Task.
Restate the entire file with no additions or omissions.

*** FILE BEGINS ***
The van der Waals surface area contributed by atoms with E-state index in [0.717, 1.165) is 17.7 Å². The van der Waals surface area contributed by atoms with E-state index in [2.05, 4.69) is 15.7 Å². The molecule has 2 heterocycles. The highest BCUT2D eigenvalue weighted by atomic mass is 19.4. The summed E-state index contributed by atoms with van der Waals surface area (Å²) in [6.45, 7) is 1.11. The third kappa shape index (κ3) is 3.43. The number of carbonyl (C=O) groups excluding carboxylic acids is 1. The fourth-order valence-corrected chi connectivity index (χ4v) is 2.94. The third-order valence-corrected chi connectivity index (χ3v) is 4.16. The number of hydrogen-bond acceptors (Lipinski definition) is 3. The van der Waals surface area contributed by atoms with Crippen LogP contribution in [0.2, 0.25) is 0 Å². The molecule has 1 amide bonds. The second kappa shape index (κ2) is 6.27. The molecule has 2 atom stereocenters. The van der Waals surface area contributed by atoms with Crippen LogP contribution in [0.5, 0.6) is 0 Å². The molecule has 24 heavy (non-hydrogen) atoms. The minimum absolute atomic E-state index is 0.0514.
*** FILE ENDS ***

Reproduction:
The van der Waals surface area contributed by atoms with E-state index in [0.717, 1.165) is 17.7 Å². The van der Waals surface area contributed by atoms with E-state index in [2.05, 4.69) is 15.7 Å². The molecule has 2 heterocycles. The highest BCUT2D eigenvalue weighted by atomic mass is 19.4. The summed E-state index contributed by atoms with van der Waals surface area (Å²) in [6.45, 7) is 1.11. The third kappa shape index (κ3) is 3.43. The number of carbonyl (C=O) groups excluding carboxylic acids is 1. The fourth-order valence-corrected chi connectivity index (χ4v) is 2.94. The third-order valence-corrected chi connectivity index (χ3v) is 4.16. The number of hydrogen-bond acceptors (Lipinski definition) is 3. The van der Waals surface area contributed by atoms with Crippen LogP contribution in [0.2, 0.25) is 0 Å². The molecule has 1 amide bonds. The second kappa shape index (κ2) is 6.27. The molecule has 2 atom stereocenters. The van der Waals surface area contributed by atoms with Crippen LogP contribution in [0.5, 0.6) is 0 Å². The molecule has 24 heavy (non-hydrogen) atoms. The minimum absolute atomic E-state index is 0.0514.